Blogarythm

From Tom Paine to Blogs and Beyond – Doug Wilcox

According to the author of “From Tom Paine to Blogs and Beyond,” journalism has played a critical political role in this country from the very beginning. It doesn’t sound as though journalism in revolutionary times bears much resemblance to the modern news-and-entertainment industry, however. Journalists intentionally biased their message with their own thoughts in those days, or used their printed mouthpiece to disseminate a political perspective. In that way, the early journalists were more like modern bloggers than modern journalists.

Thomas Paine, apparently, wrote his pamphlets in the same spirit as modern-day bloggers, too, which would seem to place modern bloggers, all 60 million of them worldwide, in very good company. That is the critical difference between Tom Paine, or at least Paine’s time, and today’s mass of communication: can there be a revolutionary leader when there’s this much writing going on?

The article goes on to highlight the contribution of the muckrakers, independent journalists such as Edward R. Murrow, and the few larger media corporations that have been able to remain independent, such as the New York Times. Those days aren’t gone completely, but it is definitely true that commercial considerations rule the newsroom now, and in some instances, such as with Fox News, the pretention of unbiased coverage is very dubious.

This is the backdrop against which online, or open source, news blogs have come into existence. I’m completely pro-blogs, but I am also shocked that we’re now looking at 60 million of them. With those kinds of numbers, how do you start to find anything useful? It’s a problem Paine didn’t really face. As long as this number of people are emboldened to hold forth, there will be so much static and random noise online that we’ll still probably end up with something like mainstream news as a handful of prominent and popular blogs start to stand out. It isn’t ultimately that different from any other form of press.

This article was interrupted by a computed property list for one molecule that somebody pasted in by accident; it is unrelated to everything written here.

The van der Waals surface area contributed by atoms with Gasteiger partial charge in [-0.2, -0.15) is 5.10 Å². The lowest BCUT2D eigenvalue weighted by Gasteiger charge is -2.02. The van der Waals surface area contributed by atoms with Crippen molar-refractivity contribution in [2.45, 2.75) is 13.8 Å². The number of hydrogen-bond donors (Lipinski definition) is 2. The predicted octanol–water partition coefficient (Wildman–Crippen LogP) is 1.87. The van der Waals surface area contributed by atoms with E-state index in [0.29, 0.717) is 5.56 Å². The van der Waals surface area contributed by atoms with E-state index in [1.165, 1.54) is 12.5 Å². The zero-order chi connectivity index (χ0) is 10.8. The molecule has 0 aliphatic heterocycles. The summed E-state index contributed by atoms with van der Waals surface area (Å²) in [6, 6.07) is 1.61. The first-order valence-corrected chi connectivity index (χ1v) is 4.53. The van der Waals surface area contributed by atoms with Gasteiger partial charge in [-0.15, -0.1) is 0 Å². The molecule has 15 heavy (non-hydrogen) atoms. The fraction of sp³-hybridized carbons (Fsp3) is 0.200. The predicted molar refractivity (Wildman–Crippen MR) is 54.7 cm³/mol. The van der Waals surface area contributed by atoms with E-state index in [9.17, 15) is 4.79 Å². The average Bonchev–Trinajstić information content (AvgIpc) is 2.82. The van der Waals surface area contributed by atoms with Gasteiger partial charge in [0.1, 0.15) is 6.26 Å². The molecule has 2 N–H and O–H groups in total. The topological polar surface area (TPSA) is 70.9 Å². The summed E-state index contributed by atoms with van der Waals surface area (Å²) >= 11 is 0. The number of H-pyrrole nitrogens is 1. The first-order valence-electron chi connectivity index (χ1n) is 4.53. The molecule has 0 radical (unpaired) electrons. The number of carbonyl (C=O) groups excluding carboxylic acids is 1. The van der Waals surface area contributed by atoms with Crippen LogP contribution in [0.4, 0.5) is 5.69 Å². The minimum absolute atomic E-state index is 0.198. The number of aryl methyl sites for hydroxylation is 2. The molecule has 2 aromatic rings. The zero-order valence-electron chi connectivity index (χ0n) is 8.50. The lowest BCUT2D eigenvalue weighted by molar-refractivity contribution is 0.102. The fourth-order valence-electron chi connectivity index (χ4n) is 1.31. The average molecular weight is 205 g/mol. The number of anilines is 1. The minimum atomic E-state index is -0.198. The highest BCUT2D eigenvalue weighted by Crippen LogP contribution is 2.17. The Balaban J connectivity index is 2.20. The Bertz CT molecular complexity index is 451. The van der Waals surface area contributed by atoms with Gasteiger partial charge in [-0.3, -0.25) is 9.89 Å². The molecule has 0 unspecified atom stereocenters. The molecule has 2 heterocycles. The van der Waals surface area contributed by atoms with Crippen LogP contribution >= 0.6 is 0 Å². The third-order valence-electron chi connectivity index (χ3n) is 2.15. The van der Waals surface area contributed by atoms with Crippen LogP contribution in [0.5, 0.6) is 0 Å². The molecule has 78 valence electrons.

It is interesting to note how blogs contribute during times of failure on the part of the mainstream press. September 11th provided a uniquely cathartic episode for most people in this country, and it proved difficult to make sense of those events, certainly for me. I missed it personally, but this article mentions the role of NYC resident’s blogs in the days after the attacks. Many wrote of their personal experience, to communicate that they were alright, or to gather in more depth information that the mainstream press hadn’t provided. It’s a powerful illustration of how, in times of crisis, blogs have a unique role to play, so long as you can find what you’re looking for.

Role of the Internet in National and Local News Media Use

This somewhat dry article discusses how people, who perceive their primary news source to be television, actually receive quite a lot of their news from online news sources, at least in a supplemental capacity. They may see a quick news byte on the television, which on today’s cable news networks is usually extremely brief, and then go research the story in more detail online. This study proposes that online news site usage in pursuit of further information than is available on television accentuates the likelihood that the user will seek information from all sources. Also, the study hypothesizes that most online news is more comparable to national news than local news.

I don’t really watch news on television, so in that regard I’m probably atypical and would fall outside the bounds of this study. I do read news online, but even then I’m more interested in local news. I’ll scan the national headlines, but on reflection it’s the local stories that I actually read. I get my news from the Seattle Times online, Seattle PI online, Seattle Weekly online and the Stranger online. Sometimes, if I’m really interested in a topic, such as the route of Sound Transit through my neighborhood, I’ll scour the local press for any information. I now know that there are over 20 local neighborhood oriented journals, websites or action oriented neighbor coalitions within my immediate area. In the case of Sound Transit, several of us were united in our interest – our houses would have been knocked down with one of the two possible routes through Roosevelt.

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